TMLA History Tidbits

Rail Stops - by Sue Eikenberry, Fall 2006 

The Cass County Pioneer of March 24,1899 showed these stops on the afternoon schedule of the Brainerd and Northern Minnesota Railway:

bulletHackensack 4:14
bulletLothrop 4:26
bulletHunters 4:34 (name later changed to Cyphers)
bulletLeech Lake Bridge 4:42
bulletWalker 5:10

The Lothrop Spur was about nine miles long, running east to Moccasin Lake. Operations continued on it for four years.

Hackensack Post Office - by Sue Eikenberry, Fall 2006 - From an article in the Walker Pilot-Independent, written by editor Paul Nye, in the early 90's:

The Hackensack Post Office was started June 21,1888 and has served the Hackensack area for more than one hundred years with only a brief three-year break in 1896 when the mail went to Lathrop (Lothrop).

Benbrook Time Capsule - by Sue Eikenberry, Summer 2006 - Information provided by Sandra Birkholz

In 1987 in the summer following our purchase of our cabin from the Jameson family, we met a man strolling down the path in front of our cabin. He introduced himself as Stan Benbrook and said he was looking for special landmarks from his childhood on the lake. He told us that in 1933 when our cabin was being built by Al Woock, an aspirin bottle was cemented into the stone foundation with only the metal cap exposed.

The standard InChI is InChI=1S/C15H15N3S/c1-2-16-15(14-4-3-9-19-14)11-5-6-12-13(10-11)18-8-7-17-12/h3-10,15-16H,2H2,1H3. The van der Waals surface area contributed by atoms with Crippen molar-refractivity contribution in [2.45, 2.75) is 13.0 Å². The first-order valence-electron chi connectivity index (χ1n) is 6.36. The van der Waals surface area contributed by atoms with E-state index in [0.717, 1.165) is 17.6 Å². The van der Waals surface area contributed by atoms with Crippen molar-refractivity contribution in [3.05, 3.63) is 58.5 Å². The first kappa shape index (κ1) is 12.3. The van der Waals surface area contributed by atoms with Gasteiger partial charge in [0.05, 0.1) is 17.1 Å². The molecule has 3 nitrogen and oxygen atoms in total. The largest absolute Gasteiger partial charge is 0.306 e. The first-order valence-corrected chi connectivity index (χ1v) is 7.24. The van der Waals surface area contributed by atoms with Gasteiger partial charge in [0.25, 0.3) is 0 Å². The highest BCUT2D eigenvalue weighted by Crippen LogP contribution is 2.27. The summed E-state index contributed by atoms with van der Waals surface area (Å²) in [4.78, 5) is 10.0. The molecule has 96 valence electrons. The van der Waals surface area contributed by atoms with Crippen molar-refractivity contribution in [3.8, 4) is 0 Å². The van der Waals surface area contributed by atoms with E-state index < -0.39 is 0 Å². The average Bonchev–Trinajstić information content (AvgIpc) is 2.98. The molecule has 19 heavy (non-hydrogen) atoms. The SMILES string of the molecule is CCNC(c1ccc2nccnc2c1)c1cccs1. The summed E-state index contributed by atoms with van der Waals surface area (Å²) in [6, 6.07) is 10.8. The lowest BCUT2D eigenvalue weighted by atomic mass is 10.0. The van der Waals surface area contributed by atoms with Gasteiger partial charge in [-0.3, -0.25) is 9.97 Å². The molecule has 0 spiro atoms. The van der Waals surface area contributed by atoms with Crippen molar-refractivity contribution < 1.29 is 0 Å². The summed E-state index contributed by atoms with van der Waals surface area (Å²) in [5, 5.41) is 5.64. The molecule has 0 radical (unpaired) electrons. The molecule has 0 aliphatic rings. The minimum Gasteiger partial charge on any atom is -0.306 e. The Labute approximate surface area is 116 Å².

We looked among the stones of the foundation, found the gray tin bottle cap, unscrewed it, and then with a tweezers pulled out a tiny piece of paper. A very young Stanley Benbrook had neatly written the following information:

    Started - July 17, 1933
    Finished - August 10, 1933
    Owned by W.H. Jameson
    Written by Stanley Benbrook

Dr. Walter T. Walker - by Sue Eikenberry, Spring 2006 - Information from the Walker Pilot-Independent, May 31, 2001

Dr. Walter T. Walker, grandson of lumber baron T.B. Walker, for whom the city of Walker was named, died May 6, 2001, at age 89 at his Minneapolis home. He was a 1935 graduate of Princeton University and a 1940 graduate of Harvard Medical School. He served in the pathology department of the University of Minnesota from 1942-1948, then devoted the rest of his professional career to family business pursuits. He was treasurer and director of the Shasta Forest Co. of Redding, CA.